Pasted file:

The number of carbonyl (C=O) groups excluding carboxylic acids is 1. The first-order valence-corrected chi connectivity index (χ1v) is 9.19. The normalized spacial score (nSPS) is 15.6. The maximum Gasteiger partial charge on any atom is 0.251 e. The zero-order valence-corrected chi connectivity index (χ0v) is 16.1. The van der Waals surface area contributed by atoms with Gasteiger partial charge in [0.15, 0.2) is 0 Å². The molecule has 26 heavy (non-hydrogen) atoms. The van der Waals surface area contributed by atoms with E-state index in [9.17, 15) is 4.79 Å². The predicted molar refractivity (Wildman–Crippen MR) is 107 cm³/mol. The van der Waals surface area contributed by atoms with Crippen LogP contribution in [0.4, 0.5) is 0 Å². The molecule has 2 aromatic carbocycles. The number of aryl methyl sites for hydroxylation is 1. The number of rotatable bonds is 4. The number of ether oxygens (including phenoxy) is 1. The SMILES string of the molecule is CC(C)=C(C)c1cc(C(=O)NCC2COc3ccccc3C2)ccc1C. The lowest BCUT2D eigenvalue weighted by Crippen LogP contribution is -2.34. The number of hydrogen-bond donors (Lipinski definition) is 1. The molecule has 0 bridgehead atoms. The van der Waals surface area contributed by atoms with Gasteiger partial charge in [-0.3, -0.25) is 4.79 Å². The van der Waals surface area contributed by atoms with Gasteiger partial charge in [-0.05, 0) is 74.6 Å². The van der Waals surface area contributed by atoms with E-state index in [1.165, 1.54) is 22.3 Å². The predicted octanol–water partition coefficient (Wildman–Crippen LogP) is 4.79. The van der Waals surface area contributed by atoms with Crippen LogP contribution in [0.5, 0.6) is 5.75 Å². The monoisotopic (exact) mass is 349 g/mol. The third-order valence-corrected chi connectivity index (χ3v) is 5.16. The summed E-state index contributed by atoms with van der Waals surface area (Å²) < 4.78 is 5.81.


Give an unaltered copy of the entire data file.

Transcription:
The number of carbonyl (C=O) groups excluding carboxylic acids is 1. The first-order valence-corrected chi connectivity index (χ1v) is 9.19. The normalized spacial score (nSPS) is 15.6. The maximum Gasteiger partial charge on any atom is 0.251 e. The zero-order valence-corrected chi connectivity index (χ0v) is 16.1. The van der Waals surface area contributed by atoms with Gasteiger partial charge in [0.15, 0.2) is 0 Å². The molecule has 26 heavy (non-hydrogen) atoms. The van der Waals surface area contributed by atoms with E-state index in [9.17, 15) is 4.79 Å². The predicted molar refractivity (Wildman–Crippen MR) is 107 cm³/mol. The van der Waals surface area contributed by atoms with Crippen LogP contribution in [0.4, 0.5) is 0 Å². The molecule has 2 aromatic carbocycles. The number of aryl methyl sites for hydroxylation is 1. The number of rotatable bonds is 4. The number of ether oxygens (including phenoxy) is 1. The SMILES string of the molecule is CC(C)=C(C)c1cc(C(=O)NCC2COc3ccccc3C2)ccc1C. The lowest BCUT2D eigenvalue weighted by Crippen LogP contribution is -2.34. The number of hydrogen-bond donors (Lipinski definition) is 1. The molecule has 0 bridgehead atoms. The van der Waals surface area contributed by atoms with Gasteiger partial charge in [-0.3, -0.25) is 4.79 Å². The van der Waals surface area contributed by atoms with Gasteiger partial charge in [-0.05, 0) is 74.6 Å². The van der Waals surface area contributed by atoms with E-state index in [1.165, 1.54) is 22.3 Å². The predicted octanol–water partition coefficient (Wildman–Crippen LogP) is 4.79. The van der Waals surface area contributed by atoms with Crippen LogP contribution in [0.5, 0.6) is 5.75 Å². The monoisotopic (exact) mass is 349 g/mol. The third-order valence-corrected chi connectivity index (χ3v) is 5.16. The summed E-state index contributed by atoms with van der Waals surface area (Å²) < 4.78 is 5.81.